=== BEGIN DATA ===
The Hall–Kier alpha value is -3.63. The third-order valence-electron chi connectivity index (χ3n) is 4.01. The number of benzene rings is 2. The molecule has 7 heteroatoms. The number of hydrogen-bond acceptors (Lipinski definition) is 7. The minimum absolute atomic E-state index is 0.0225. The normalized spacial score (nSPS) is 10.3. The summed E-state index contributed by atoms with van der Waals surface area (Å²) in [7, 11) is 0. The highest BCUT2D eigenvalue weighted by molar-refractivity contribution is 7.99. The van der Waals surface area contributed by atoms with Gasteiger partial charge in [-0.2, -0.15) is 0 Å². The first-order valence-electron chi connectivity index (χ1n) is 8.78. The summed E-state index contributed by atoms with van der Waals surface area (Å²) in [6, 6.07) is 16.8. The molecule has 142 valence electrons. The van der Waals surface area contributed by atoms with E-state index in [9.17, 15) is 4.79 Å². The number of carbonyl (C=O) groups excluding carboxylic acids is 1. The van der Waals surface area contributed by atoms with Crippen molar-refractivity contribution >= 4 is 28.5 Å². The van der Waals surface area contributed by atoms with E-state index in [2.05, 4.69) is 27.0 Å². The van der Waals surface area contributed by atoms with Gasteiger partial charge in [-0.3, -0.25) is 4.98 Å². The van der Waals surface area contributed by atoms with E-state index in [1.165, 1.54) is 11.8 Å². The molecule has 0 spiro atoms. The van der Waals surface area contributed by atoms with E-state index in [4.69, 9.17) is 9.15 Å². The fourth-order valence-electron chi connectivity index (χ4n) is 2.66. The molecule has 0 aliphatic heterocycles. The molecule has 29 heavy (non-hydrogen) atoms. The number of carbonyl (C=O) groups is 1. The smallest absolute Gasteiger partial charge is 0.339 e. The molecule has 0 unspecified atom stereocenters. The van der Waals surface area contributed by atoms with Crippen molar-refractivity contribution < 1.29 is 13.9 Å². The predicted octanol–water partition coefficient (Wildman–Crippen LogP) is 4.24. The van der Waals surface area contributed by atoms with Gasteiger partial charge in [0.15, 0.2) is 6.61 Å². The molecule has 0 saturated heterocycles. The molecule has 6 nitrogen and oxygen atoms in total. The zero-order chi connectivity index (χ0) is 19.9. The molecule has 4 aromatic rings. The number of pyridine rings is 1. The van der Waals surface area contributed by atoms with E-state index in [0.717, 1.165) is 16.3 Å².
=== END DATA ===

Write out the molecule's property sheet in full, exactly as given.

The Hall–Kier alpha value is -3.63. The third-order valence-electron chi connectivity index (χ3n) is 4.01. The number of benzene rings is 2. The molecule has 7 heteroatoms. The number of hydrogen-bond acceptors (Lipinski definition) is 7. The minimum absolute atomic E-state index is 0.0225. The normalized spacial score (nSPS) is 10.3. The summed E-state index contributed by atoms with van der Waals surface area (Å²) in [7, 11) is 0. The highest BCUT2D eigenvalue weighted by molar-refractivity contribution is 7.99. The van der Waals surface area contributed by atoms with Gasteiger partial charge in [-0.2, -0.15) is 0 Å². The first-order valence-electron chi connectivity index (χ1n) is 8.78. The summed E-state index contributed by atoms with van der Waals surface area (Å²) in [6, 6.07) is 16.8. The molecule has 142 valence electrons. The van der Waals surface area contributed by atoms with E-state index in [9.17, 15) is 4.79 Å². The number of carbonyl (C=O) groups excluding carboxylic acids is 1. The van der Waals surface area contributed by atoms with Crippen molar-refractivity contribution >= 4 is 28.5 Å². The van der Waals surface area contributed by atoms with E-state index in [2.05, 4.69) is 27.0 Å². The van der Waals surface area contributed by atoms with Gasteiger partial charge in [-0.3, -0.25) is 4.98 Å². The van der Waals surface area contributed by atoms with E-state index in [1.165, 1.54) is 11.8 Å². The molecule has 0 spiro atoms. The van der Waals surface area contributed by atoms with E-state index in [4.69, 9.17) is 9.15 Å². The fourth-order valence-electron chi connectivity index (χ4n) is 2.66. The molecule has 0 aliphatic heterocycles. The molecule has 29 heavy (non-hydrogen) atoms. The number of carbonyl (C=O) groups is 1. The smallest absolute Gasteiger partial charge is 0.339 e. The molecule has 0 unspecified atom stereocenters. The van der Waals surface area contributed by atoms with Crippen molar-refractivity contribution < 1.29 is 13.9 Å². The predicted octanol–water partition coefficient (Wildman–Crippen LogP) is 4.24. The van der Waals surface area contributed by atoms with Gasteiger partial charge in [0.15, 0.2) is 6.61 Å². The molecule has 0 saturated heterocycles. The molecule has 6 nitrogen and oxygen atoms in total. The zero-order chi connectivity index (χ0) is 19.9. The molecule has 4 aromatic rings. The number of pyridine rings is 1. The van der Waals surface area contributed by atoms with E-state index in [0.717, 1.165) is 16.3 Å².